Presentation on theme: "What color is the Milky Way? Jeffrey Newman and Timothy Licquia University of Pittsburgh/Pitt-PACC (Pittsburgh Particle physics, Astrophysics and Cosmology."— Presentation transcript:
What color is the Milky Way? Jeffrey Newman and Timothy Licquia University of Pittsburgh/Pitt-PACC (Pittsburgh Particle physics, Astrophysics and Cosmology Center) email@example.com(412) 592-3853 firstname.lastname@example.org(810) 240-9729 http://www.phyast.pitt.edu/~janewman/milkyway/milkyway.pdf
Color and luminosity are key tools for classifying galaxies The easiest (often only) attributes we can measure for most galaxies Depend primarily on a galaxy’s history of star formation To place the Milky Way in context, need to know these properties for it Redder Brighter Figure: D. Hogg J. Newman – Color of the Milky Way
Our location within the Milky Way makes this difficult Note colors in this photographic panorama: MW looks white at night because low-light vision is black-and-white
New method: find analogs of the Milky Way and measure their colors 36 ” Using data from the Sloan Digital Sky Survey (SDSS) Find galaxies matching Milky Way (given uncertainties) in total mass of stars and rate of making new stars Then we can determine their color and luminosity Images from SDSS; colored to highlight contrasts, not what eye would see
The Milky Way is one of the bluest red galaxies, or one of the reddest blue ones Brighter Redder Formation of new stars in the Milky Way is winding down (cf. Mutch et al. 2011) J. Newman – Color of the Milky Way
Previous best estimate The Milky Way is one of the bluest red galaxies, or one of the reddest blue ones Redder Brighter Formation of new stars in the Milky Way is winding down (cf. Mutch et al. 2011) Agrees with, but ~3x smaller errors than, best previous color estimate (van der Kruit 1986) Now possible to compare the Milky Way to samples of nearby and distant galaxies
What color would our eyes see a distant Milky Way as? If seen in isolation: white Closest match to spectrum: new spring snow seen in early morning light Color temperature 4840K Bluer than incandescent lights (3000K), redder than white on a TV/noon light (6500K): our eyes treat both as white Handouts: Canva-Paper (OK substitute for snow); galaxy colors relative to different light sources CIE 1931 Chromaticity Diagram Colors relative to D65, wikimedia.org
Summary We have determined the color of the Milky Way by finding other galaxies that match its properties The Milky Way’s color could be on either side of a standard dividing line between red and blue galaxies: formation of new stars is becoming rare To an observer outside our galaxy, the overall color of the Milky Way would be white The Milky Way is appropriately named! Jeffrey Newman: email@example.com(412) 592-3853 Timothy Licquia:firstname.lastname@example.org(810) 240-9729 Look at new spring snow See the River of Heaven An hour after dawn http://www.phyast.pitt.edu/~janewman/milkyway/milkyway.pdf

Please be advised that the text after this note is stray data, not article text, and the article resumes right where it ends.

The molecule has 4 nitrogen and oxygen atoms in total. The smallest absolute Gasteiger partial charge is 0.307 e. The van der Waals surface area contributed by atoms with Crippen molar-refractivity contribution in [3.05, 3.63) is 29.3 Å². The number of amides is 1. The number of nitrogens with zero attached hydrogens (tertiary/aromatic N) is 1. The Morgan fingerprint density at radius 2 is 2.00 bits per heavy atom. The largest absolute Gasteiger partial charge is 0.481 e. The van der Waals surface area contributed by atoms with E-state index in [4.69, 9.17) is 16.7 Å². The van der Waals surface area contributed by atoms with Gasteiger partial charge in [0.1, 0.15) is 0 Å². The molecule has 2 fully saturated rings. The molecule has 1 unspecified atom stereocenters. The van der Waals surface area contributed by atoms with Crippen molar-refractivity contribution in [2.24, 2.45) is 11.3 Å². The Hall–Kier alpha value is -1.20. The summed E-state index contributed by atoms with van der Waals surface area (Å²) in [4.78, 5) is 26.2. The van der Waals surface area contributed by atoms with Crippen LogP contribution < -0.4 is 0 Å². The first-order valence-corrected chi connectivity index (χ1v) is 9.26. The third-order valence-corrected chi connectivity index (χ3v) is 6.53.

Background information email@example.com(412) 592-3853 firstname.lastname@example.org(810) 240-9729
Color is determined by perception What color we see something as depends on what it is compared to Light bulbs and noon daylight have very different spectra, but our eyes can treat each one as ‘white’, and we will see color relative to it The sets of boxes at top left and bottom right (or top right/bottom left) have identical color to each other. See handout: the same spectrum for the Milky Way appears white (hint of lavender) vs. yellow-beige depending on what you compare to Image from http://www.psy.ritsumei.ac.jp/~akitaoka/color-e.html
Color of the Milky Way vs. “Color of the Universe” Baldry et al. 2002: determined average spectrum of light from nearby galaxies: “cosmic spectrum” That spectrum/color is extremely close to MW (well inside star symbol) This tells us that the population of stars in the Milky Way is very close to an average over all galaxies today Copernican principle: we should expect to live in a typical place in the Universe CIE 1931 Chromaticity Diagram Colors relative to D65, wikimedia.org
Why “new spring snow in the early morning” Spectrum of Milky Way is very close to a “D50 standard illuminant”: matches early morning (or evening) light Hard to visualize sky illumination directly, but we see same spectrum when look at a perfect diffuse reflector coarse fine frost Wavelength (microns) Fraction of light reflected coarse fine frost Fine-grained, springtime snow is close to perfect for visible light Canva-Paper is much closer than e.g. copier paper Visible light
Background: Red and Blue galaxies Brighter Redder Most galaxies too far away to see detailed shapes. Classify by color: “Red Sequence”: Elliptical and lenticular galaxies in which star formation has ceased. All bright blue stars have died out, leaving red giants and lower-mass, redder stars. “Blue Cloud”: Spiral and irregular galaxies in which new stars are still forming.
Improved star formation rate estimates Chomiuk & Povich (2011) compiled a wide variety of measurements of the rate at which the Milky Way forms new stars We applied new statistical techniques to combine the results, accounting for possibility that some may be wrong Find that the Milky Way is forming 1.5 – 2 solar masses worth of stars every year
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